This weekend, I had the chance to watch “Pieta” by the Korean director Kim Ki-Duk. It is a story about a solitary man (Lee Gang-Do) who grew up as an orphan and works under a loan shark, enforcing those who have borrowed money. When those are unable to pay for shocking interest payments, Gang-Do enforces them to cut their own bodies in order to collect the insurance money from it. However, this all changes when a woman appears in his life claiming to be his mother. In order to prove so, he makes her eat his own flesh, and eventually, she does it. This leads to their time together, in which Gang-Do becomes attached to this woman, feeling the motherly love he has never felt before; as we see in the movie, he has no friends. Then, there’s a turning point in which his mom disappears; after this scene we see Gang-Do desperate to find his mother while this woman grieves for his son. By his son I mean the son who had committed suicide because he didn’t have enough money to pay all his loans, knowing that he will have to sacrifice one of his body parts. This is the turning point in which the story unravels: the woman who had been claiming to be Gang-Do’s mom was getting revenge on Gang-Do for the death of his son by making Gang-Do to be attached to her for the love he has never had. This becomes even more meaningful when she suicides and Gang-Do actually finds out that she was never his mother, he cannot accept the fact that this wasn’t his real mother so he grieves for her and commits suicide after visiting all his “victims.”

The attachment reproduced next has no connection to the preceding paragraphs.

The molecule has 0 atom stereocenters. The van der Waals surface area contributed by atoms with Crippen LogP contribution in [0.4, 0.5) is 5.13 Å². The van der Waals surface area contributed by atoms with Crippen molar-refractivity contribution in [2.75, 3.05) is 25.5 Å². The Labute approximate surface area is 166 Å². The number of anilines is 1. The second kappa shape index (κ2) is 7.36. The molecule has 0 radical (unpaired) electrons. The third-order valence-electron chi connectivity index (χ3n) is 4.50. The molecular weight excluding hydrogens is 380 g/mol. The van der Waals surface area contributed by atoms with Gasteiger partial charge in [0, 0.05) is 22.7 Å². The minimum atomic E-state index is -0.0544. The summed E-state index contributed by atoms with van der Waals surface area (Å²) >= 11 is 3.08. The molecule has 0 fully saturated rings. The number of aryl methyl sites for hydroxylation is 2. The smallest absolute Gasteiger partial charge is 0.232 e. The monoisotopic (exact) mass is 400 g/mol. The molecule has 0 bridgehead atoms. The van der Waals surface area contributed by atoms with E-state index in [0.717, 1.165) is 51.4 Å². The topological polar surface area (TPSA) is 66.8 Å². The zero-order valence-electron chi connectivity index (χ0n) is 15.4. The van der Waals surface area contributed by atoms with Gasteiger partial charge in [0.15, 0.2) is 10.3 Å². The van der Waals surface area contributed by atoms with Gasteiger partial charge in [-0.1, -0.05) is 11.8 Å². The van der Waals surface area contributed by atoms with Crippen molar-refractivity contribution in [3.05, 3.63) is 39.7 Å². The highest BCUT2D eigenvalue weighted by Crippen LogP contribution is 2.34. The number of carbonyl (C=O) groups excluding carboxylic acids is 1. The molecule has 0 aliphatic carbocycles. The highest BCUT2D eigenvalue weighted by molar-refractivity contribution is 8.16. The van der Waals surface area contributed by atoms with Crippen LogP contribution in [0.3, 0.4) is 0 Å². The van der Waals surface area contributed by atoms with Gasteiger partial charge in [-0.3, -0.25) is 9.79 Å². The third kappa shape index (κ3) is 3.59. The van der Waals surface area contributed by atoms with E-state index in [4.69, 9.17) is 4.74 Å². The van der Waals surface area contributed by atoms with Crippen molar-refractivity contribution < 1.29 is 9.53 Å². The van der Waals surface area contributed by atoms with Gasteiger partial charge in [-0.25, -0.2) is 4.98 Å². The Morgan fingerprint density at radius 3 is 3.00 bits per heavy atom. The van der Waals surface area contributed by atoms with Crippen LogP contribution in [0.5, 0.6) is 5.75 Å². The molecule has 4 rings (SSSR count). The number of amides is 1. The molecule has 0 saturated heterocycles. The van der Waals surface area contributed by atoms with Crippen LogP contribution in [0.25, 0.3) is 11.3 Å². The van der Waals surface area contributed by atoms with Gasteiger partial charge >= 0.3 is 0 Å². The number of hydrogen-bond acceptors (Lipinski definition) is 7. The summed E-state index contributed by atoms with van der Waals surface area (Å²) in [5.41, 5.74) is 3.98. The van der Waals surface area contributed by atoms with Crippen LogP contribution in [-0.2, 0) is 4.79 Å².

After the movie, I reflected on the title of the movie “Pieta.” At first, I only thought about the fact that the mother was having revenge on the one that had led to the death of his son. Later on, I realized some specific symbolisms; first, a cross from a church brightens the morning across Gang-do’s room, the mom’s hair looks similar to the hair Virgin Mary wears, the mom uses a silk red skirt and a green scarf which relates to the...
Please join StudyMode to read the full document